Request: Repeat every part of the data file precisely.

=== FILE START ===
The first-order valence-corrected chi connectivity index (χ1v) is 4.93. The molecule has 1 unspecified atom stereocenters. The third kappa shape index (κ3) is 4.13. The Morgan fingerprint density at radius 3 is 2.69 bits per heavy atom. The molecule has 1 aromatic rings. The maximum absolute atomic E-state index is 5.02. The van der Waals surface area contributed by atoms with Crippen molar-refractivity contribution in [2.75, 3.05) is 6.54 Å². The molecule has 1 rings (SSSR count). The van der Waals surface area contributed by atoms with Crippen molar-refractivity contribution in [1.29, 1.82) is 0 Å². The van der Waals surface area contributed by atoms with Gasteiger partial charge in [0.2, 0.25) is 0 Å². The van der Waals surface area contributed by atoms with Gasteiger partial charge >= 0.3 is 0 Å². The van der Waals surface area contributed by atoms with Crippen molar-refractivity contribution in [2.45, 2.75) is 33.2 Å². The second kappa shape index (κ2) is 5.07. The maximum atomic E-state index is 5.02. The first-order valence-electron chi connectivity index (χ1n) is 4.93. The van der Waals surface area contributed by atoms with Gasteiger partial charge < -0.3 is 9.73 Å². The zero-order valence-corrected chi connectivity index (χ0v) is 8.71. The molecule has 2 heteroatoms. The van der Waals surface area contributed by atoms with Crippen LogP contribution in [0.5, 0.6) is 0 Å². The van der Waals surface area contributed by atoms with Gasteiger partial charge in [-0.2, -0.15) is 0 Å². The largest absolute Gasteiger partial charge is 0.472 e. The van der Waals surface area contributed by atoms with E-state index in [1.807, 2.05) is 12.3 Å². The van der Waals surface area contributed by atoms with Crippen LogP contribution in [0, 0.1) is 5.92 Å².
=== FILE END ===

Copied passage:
The first-order valence-corrected chi connectivity index (χ1v) is 4.93. The molecule has 1 unspecified atom stereocenters. The third kappa shape index (κ3) is 4.13. The Morgan fingerprint density at radius 3 is 2.69 bits per heavy atom. The molecule has 1 aromatic rings. The maximum absolute atomic E-state index is 5.02. The van der Waals surface area contributed by atoms with Crippen molar-refractivity contribution in [2.75, 3.05) is 6.54 Å². The molecule has 1 rings (SSSR count). The van der Waals surface area contributed by atoms with Crippen molar-refractivity contribution in [1.29, 1.82) is 0 Å². The van der Waals surface area contributed by atoms with Gasteiger partial charge in [0.2, 0.25) is 0 Å². The van der Waals surface area contributed by atoms with Gasteiger partial charge >= 0.3 is 0 Å². The van der Waals surface area contributed by atoms with Crippen molar-refractivity contribution in [2.45, 2.75) is 33.2 Å². The second kappa shape index (κ2) is 5.07. The maximum atomic E-state index is 5.02. The first-order valence-electron chi connectivity index (χ1n) is 4.93. The van der Waals surface area contributed by atoms with Gasteiger partial charge < -0.3 is 9.73 Å². The zero-order valence-corrected chi connectivity index (χ0v) is 8.71. The molecule has 2 heteroatoms. The van der Waals surface area contributed by atoms with Crippen LogP contribution in [0.5, 0.6) is 0 Å². The van der Waals surface area contributed by atoms with Gasteiger partial charge in [-0.2, -0.15) is 0 Å². The largest absolute Gasteiger partial charge is 0.472 e. The van der Waals surface area contributed by atoms with E-state index in [1.807, 2.05) is 12.3 Å². The van der Waals surface area contributed by atoms with Crippen LogP contribution in [0, 0.1) is 5.92 Å².